Testing Times: Three Situations Where Children May Need Extra Support


Children are generally resilient and happy go lucky, they adapt to new situations far better than most of us adult do. However, that’s not to say that certain circumstances aren’t tricky for them, and it’s important to guide them through successfully. Otherwise, they're at risk of anxieties and negative thought patterns that could follow them through later in life. Here are three testing situations where children might need some extra support, advice and guidance. 

When You’re Moving House

You might think moving home is stressful enough for you, but for children, it’s even worse. Leaving behind everything they know to go somewhere new and unfamiliar can be incredibly overwhelming- even more so if you’re moving to a new area and they’re going to a new school too. In the weeks leading up to your house move, you might be snappy and irritable due to stress which children will pick up on, and on the day itself if can be quite upsetting for them. If you’re able to, having them looked after for a few days by a trusted friend or relative is the best option. That way they’re away from the stress, you don’t have to worry about looking after them and can tackle what needs to be done more quickly. Once you have their new bedroom set up and everything has calmed down a little, bring them back in and encourage them to get excited about the new place. According to http://kidshealth.org/en/parents/move.html it’s crucial to speak to your children about a move so they know what to expect, planning and getting them involved in some way can be helpful too. Be aware that it can take a little bit of time for children to settle into a new home, so keeping the atmosphere calm and relaxed is always going to be helpful. 

During a Divorce or Separation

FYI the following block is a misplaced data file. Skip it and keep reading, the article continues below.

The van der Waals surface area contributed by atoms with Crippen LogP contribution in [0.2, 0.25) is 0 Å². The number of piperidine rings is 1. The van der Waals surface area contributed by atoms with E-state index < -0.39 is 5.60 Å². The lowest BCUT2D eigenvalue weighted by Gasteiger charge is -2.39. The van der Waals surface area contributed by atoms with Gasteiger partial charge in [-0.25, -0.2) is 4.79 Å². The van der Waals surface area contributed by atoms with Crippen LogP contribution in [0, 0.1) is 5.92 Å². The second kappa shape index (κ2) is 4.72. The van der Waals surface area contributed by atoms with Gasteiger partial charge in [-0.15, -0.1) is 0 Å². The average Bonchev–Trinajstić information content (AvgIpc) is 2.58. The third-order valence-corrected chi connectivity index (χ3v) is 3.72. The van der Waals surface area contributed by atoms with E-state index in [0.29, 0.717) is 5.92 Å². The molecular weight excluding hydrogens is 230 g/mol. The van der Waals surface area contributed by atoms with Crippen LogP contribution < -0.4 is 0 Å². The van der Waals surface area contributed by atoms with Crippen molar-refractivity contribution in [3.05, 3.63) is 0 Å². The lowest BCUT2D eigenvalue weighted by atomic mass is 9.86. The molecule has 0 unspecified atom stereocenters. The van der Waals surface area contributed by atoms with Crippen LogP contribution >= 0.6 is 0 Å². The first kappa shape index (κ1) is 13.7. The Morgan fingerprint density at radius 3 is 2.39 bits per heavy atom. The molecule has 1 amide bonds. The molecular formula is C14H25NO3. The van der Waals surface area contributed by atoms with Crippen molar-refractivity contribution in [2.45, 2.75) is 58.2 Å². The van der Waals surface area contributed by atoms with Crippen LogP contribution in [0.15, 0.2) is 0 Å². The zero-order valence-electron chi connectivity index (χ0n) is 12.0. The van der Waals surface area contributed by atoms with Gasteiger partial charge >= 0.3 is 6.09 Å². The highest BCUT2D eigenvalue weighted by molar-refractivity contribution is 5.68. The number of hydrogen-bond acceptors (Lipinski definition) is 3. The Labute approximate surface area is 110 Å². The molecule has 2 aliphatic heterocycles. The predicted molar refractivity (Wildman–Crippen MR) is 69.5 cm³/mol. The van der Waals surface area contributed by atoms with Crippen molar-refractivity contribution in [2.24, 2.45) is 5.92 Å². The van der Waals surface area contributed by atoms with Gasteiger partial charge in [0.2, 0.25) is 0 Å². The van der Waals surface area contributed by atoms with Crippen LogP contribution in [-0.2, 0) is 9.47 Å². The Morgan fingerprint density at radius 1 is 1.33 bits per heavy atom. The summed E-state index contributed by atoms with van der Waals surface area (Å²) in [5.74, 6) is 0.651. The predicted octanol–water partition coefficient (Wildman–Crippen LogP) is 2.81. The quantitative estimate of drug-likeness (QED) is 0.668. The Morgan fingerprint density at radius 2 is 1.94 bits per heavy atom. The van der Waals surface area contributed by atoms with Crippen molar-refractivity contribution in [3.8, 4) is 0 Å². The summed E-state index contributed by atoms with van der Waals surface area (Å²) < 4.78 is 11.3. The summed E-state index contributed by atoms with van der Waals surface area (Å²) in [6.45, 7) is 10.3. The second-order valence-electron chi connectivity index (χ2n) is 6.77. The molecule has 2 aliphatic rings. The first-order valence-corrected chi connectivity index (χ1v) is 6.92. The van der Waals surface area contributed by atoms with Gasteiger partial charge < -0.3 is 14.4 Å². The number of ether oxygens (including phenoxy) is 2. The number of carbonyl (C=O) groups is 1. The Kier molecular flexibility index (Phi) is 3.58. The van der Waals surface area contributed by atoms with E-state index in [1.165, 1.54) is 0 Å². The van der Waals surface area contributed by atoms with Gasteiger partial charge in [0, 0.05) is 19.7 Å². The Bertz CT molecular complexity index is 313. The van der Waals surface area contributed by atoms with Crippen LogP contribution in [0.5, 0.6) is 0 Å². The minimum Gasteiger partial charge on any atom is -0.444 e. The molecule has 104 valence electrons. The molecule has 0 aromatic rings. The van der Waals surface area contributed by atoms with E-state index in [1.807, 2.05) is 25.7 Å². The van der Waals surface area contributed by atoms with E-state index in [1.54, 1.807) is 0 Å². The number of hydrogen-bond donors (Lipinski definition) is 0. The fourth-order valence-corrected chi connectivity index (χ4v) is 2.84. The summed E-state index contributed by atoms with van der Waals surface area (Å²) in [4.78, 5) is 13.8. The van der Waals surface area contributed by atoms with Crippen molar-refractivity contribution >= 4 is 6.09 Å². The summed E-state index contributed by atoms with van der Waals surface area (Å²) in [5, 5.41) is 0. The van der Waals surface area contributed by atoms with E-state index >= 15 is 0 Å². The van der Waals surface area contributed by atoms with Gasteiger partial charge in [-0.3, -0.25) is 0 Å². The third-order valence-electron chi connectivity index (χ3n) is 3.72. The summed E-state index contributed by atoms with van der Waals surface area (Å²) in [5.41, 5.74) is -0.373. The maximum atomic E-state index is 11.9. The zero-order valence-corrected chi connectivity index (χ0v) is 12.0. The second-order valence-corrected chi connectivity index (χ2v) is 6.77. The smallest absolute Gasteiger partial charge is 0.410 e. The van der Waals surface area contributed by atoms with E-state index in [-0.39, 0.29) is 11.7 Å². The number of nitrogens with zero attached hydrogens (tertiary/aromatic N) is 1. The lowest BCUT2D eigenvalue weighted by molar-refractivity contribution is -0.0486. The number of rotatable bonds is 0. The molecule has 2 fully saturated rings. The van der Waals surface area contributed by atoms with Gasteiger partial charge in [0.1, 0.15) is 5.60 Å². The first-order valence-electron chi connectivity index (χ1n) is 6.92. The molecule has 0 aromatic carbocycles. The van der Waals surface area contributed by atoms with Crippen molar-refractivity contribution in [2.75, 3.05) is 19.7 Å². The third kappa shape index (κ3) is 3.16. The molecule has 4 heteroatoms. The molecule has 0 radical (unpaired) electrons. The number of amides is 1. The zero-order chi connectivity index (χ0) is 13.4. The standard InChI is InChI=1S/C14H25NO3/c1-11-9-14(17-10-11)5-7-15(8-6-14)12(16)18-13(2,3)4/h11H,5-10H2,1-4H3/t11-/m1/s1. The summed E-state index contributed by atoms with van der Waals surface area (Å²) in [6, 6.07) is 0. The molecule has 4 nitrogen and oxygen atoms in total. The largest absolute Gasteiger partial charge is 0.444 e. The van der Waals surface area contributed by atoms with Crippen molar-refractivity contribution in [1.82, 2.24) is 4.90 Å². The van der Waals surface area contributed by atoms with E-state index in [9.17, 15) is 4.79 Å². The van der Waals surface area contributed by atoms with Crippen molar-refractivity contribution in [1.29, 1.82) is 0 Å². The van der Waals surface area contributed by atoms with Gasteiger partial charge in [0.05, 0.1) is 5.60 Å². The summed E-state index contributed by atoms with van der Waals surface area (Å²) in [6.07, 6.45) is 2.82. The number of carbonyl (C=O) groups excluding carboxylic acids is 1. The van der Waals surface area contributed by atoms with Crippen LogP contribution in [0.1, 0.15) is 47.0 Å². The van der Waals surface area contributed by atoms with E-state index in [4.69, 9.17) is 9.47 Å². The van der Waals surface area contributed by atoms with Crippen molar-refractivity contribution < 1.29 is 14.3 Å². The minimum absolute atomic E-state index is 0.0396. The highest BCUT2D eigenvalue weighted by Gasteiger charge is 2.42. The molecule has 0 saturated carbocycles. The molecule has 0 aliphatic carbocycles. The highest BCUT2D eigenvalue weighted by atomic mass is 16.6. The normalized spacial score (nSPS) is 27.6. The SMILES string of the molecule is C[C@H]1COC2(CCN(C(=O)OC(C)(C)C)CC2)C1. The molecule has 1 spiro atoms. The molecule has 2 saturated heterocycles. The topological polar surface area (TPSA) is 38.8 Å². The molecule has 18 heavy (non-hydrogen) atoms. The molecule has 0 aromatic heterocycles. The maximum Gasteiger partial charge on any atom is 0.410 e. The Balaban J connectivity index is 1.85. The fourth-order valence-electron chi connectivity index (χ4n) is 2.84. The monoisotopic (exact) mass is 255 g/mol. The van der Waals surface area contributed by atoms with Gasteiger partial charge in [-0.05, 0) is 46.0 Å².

A divorce or separation can be an upsetting and confusing time for a child, but if you go about it in the right way it can actually be a positive thing. If things haven’t been right in the relationship for a while, children will have no doubt picked up on the tension. Once it’s over it can be almost like a relief, both you and your partner can focus on being the best parents you can independently instead of wasting your valuable energy on a failing relationship. Specialists like http://www.outofcourtsolutions.com combine law with psychology, making the split as smooth and easy as possible. Being able to deal with it with as little upset as possible is of course beneficial for children.

If They’re Being Bullied

Kids have bullied other kids from the dawn of time, and although there are great anti-bullying campaigns like http://oxme.info/cms/life/anti-bullying-posters these days to help protect victims, it does still go on. Often children won’t admit to being bullied, so it’s important to look out for the signs. If you maintain an honest and open relationship with your child, they’re more likely to open up to you when things like this happen. Instead of showing anger (either towards your child or the bully) keep a level head and remain understanding. Bullying can have a huge impact on a child’s life, so it’s crucial to get something done as soon as possible. Your first port of call would be discussing it with the school. If you don’t believe things are being handled correctly, you might need to consider moving schools or even home schooling.




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